What Your Brand Can Learn From a Waterbed Company for Cows -- Yes, Cows
The following is the fifth in the series "Live Your Brand" in which branding expert Melanie Spring takes us along on her three-week road trip across the country to meet innovative entrepreneurs whose experiences offer lessons learned to businesses big and small.
There isn’t another person on earth who knows more about cow comfort than Amy Throndsen and she’s not afraid to share her knowledge. Admittedly, cow comfort is unlikely to come up in conversation unless you’re from the Midwest. Amy’s father, Dean Throndsen has a passion for cow comfort, and he’s made it a part of his family’s belief system and company's brand.
In the late 90s, he was a salesman, selling agriculture equipment in America’s Dairyland. He was approached by a European company with a crazy idea -- a rubber bladder filled with water for dairy cow bedding. Dairy cows lie down 12 to 14 hours a day. Over the past century, housing them in barns on sand, straw and sawdust or rubber mattresses at some times during the year, or all year round, has become commonplace to protect them from the elements and manage the land better. But how do you keep them comfortable and prevent sores on their legs caused by long lying bouts on the floor?
Enter cow waterbeds. They’re durable, clean, long-lasting and float the cows above the floor, protecting her joints. When the company Dean worked for terminated his position, he created his own company, DCC Waterbeds.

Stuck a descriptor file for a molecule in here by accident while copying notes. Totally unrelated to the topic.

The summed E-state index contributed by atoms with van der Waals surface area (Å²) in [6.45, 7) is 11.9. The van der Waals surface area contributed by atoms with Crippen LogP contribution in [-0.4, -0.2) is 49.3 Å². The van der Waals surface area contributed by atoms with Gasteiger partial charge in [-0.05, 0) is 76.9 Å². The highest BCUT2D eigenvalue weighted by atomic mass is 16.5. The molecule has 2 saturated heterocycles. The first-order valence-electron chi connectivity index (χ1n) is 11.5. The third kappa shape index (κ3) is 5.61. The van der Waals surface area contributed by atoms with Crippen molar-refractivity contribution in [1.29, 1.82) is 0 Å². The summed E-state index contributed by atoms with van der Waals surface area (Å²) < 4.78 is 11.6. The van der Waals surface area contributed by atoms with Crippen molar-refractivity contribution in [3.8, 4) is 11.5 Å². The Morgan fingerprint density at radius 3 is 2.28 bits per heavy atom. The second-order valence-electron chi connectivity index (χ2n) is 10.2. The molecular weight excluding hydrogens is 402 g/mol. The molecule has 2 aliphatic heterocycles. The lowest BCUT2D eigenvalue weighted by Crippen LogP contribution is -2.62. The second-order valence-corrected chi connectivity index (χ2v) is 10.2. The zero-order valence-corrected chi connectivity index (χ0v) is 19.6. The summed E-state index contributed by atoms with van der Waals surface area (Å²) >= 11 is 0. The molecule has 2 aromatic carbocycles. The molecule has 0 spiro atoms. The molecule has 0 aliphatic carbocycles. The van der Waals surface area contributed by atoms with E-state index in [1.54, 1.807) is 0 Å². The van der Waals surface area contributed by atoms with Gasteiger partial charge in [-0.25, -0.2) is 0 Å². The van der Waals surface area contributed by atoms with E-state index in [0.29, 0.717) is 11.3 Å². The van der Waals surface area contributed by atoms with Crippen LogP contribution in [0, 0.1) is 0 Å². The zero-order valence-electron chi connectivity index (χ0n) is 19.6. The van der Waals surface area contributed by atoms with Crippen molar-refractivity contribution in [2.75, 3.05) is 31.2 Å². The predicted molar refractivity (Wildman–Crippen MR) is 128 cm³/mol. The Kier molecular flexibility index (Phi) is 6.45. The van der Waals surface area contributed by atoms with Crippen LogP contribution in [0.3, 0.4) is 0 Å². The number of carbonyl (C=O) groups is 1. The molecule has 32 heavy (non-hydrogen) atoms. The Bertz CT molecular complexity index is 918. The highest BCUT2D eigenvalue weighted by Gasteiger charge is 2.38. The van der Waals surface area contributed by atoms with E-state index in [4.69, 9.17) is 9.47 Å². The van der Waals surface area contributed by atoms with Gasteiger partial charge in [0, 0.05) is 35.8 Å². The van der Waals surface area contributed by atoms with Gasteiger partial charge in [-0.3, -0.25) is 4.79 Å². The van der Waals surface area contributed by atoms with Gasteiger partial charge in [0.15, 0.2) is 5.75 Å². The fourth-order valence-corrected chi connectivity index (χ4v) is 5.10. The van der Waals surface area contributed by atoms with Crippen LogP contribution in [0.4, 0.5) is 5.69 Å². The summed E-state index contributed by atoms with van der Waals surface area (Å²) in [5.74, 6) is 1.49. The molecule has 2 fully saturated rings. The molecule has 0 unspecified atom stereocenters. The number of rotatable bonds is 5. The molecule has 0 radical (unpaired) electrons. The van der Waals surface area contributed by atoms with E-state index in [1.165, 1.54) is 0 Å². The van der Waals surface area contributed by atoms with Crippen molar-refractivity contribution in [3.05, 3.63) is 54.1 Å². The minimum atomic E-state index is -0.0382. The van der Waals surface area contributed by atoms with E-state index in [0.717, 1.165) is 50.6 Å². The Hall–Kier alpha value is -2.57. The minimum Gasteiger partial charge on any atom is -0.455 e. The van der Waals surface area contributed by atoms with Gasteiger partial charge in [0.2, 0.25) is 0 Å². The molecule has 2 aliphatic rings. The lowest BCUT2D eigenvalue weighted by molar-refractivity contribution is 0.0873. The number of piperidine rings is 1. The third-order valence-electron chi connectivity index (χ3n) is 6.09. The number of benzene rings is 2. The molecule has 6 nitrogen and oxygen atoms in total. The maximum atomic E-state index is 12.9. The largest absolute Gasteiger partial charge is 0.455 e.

Chances are slim that you're looking to break into the cow waterbed market, but any startup can learn a thing or two about how to better live their brand by taking a page from Throndsen's book. Here are three key lessons for your own branding strategy:
1. Make a good idea better.
As his company grew, Dean noticed a flaw in the waterbeds. The single chamber of water didn’t provide a counterpoint to the cow’s weight when the cow dropped to her knees, so all of the water would swoosh to the back end of the bed. And when the cow was lying down, there was a chance that her heavier end would push all of the water to the front and her legs would be resting on the ground.
When the supplier wasn’t interested in changing the design, Dean secured a patent for a dual-chamber waterbed, where a divider splits the bed, ensuring even support for the animal. He found a factory to produce his new design and in 2003, the dual-chamber cow waterbed was born.
The lesson for you: “Sell an amazing product," says Amy. "If you are selling a sub-par product, give up and make something amazing.”
2. Create believers.
The idea of a cow waterbed is difficult to wrap your brain around at first. It took a while for Dean to break through to people. Mostly, he was laughed at when he tried to explain it. But that did not stop him. He worked 80-hour weeks, traveling 50,000 miles in his truck every year to make the idea of Dual Chamber Cow Waterbeds a success. With dealers in North America, Canada and Europe, Dean’s hard work started paying off. By believing in his product and the work he was doing, he was creating believers worldwide.
It's the kind of persistence necessary to success in a tough business world.
3. Build a rock-solid team.
The Throndsens' business stands on family values like honesty, trust, integrity and dependability. They also have some of the hardest working staff. To fit in their brand, everyone on their team needs to live the brand all day every day.
“If you are a team of round-the-clock, lifetime learners with creativity and energy oozing out of every cell, don’t hire a clock puncher,” says Amy. “If you want people to buy into your idea and ‘live’ your brand, they need to be people who are looking for a lifestyle change, not just a job.”
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